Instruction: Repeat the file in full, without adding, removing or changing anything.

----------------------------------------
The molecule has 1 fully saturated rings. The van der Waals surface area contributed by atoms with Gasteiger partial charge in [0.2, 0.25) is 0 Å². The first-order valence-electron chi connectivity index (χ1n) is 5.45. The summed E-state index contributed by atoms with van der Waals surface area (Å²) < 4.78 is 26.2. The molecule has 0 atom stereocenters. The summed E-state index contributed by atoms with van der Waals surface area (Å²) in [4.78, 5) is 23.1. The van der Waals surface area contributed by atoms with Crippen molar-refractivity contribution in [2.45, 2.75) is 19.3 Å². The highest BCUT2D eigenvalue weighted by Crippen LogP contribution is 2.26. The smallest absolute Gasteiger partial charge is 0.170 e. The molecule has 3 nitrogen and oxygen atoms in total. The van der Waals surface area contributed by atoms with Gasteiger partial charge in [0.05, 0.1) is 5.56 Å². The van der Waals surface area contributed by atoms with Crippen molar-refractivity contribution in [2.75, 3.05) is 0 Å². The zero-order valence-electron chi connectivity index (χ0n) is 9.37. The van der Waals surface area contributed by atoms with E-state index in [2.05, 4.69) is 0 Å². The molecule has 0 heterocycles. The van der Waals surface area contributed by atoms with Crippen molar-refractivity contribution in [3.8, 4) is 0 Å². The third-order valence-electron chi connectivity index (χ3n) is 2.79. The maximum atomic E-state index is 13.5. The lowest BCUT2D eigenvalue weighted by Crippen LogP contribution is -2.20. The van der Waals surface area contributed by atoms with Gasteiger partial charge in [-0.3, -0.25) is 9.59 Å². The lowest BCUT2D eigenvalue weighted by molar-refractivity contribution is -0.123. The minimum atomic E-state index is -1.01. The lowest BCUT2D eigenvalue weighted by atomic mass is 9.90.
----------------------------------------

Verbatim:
The molecule has 1 fully saturated rings. The van der Waals surface area contributed by atoms with Gasteiger partial charge in [0.2, 0.25) is 0 Å². The first-order valence-electron chi connectivity index (χ1n) is 5.45. The summed E-state index contributed by atoms with van der Waals surface area (Å²) < 4.78 is 26.2. The molecule has 0 atom stereocenters. The summed E-state index contributed by atoms with van der Waals surface area (Å²) in [4.78, 5) is 23.1. The van der Waals surface area contributed by atoms with Crippen molar-refractivity contribution in [2.45, 2.75) is 19.3 Å². The highest BCUT2D eigenvalue weighted by Crippen LogP contribution is 2.26. The smallest absolute Gasteiger partial charge is 0.170 e. The molecule has 3 nitrogen and oxygen atoms in total. The van der Waals surface area contributed by atoms with Gasteiger partial charge in [0.05, 0.1) is 5.56 Å². The van der Waals surface area contributed by atoms with Crippen molar-refractivity contribution in [2.75, 3.05) is 0 Å². The zero-order valence-electron chi connectivity index (χ0n) is 9.37. The van der Waals surface area contributed by atoms with E-state index in [2.05, 4.69) is 0 Å². The molecule has 0 heterocycles. The van der Waals surface area contributed by atoms with Crippen molar-refractivity contribution in [3.8, 4) is 0 Å². The third-order valence-electron chi connectivity index (χ3n) is 2.79. The maximum atomic E-state index is 13.5. The lowest BCUT2D eigenvalue weighted by Crippen LogP contribution is -2.20. The van der Waals surface area contributed by atoms with Gasteiger partial charge in [-0.3, -0.25) is 9.59 Å². The lowest BCUT2D eigenvalue weighted by molar-refractivity contribution is -0.123. The minimum atomic E-state index is -1.01. The lowest BCUT2D eigenvalue weighted by atomic mass is 9.90.